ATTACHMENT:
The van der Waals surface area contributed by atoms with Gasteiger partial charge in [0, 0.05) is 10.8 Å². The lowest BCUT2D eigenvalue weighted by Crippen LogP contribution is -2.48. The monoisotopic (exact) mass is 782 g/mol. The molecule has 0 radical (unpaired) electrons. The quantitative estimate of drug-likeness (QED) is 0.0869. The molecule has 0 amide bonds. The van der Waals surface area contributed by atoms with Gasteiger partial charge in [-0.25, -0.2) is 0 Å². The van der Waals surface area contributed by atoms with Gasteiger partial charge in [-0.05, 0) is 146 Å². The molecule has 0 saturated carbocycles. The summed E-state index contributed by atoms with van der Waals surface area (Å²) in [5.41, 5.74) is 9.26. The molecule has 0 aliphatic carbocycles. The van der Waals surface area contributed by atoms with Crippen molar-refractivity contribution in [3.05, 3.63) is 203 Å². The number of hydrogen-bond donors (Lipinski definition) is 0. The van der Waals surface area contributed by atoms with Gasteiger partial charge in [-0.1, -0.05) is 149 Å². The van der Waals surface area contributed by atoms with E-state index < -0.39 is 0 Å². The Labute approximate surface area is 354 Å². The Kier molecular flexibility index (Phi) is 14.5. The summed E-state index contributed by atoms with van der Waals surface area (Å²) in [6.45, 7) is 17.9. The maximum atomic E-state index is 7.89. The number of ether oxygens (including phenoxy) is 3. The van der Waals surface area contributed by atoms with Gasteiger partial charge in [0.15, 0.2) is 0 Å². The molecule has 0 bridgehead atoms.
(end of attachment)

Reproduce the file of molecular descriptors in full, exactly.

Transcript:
The van der Waals surface area contributed by atoms with Gasteiger partial charge in [0, 0.05) is 10.8 Å². The lowest BCUT2D eigenvalue weighted by Crippen LogP contribution is -2.48. The monoisotopic (exact) mass is 782 g/mol. The molecule has 0 radical (unpaired) electrons. The quantitative estimate of drug-likeness (QED) is 0.0869. The molecule has 0 amide bonds. The van der Waals surface area contributed by atoms with Gasteiger partial charge in [-0.25, -0.2) is 0 Å². The van der Waals surface area contributed by atoms with Gasteiger partial charge in [-0.05, 0) is 146 Å². The molecule has 0 saturated carbocycles. The summed E-state index contributed by atoms with van der Waals surface area (Å²) in [5.41, 5.74) is 9.26. The molecule has 0 aliphatic carbocycles. The van der Waals surface area contributed by atoms with Crippen molar-refractivity contribution in [3.05, 3.63) is 203 Å². The number of hydrogen-bond donors (Lipinski definition) is 0. The van der Waals surface area contributed by atoms with Gasteiger partial charge in [-0.1, -0.05) is 149 Å². The van der Waals surface area contributed by atoms with E-state index < -0.39 is 0 Å². The Labute approximate surface area is 354 Å². The Kier molecular flexibility index (Phi) is 14.5. The summed E-state index contributed by atoms with van der Waals surface area (Å²) in [6.45, 7) is 17.9. The maximum atomic E-state index is 7.89. The number of ether oxygens (including phenoxy) is 3. The van der Waals surface area contributed by atoms with Gasteiger partial charge in [0.15, 0.2) is 0 Å². The molecule has 0 bridgehead atoms.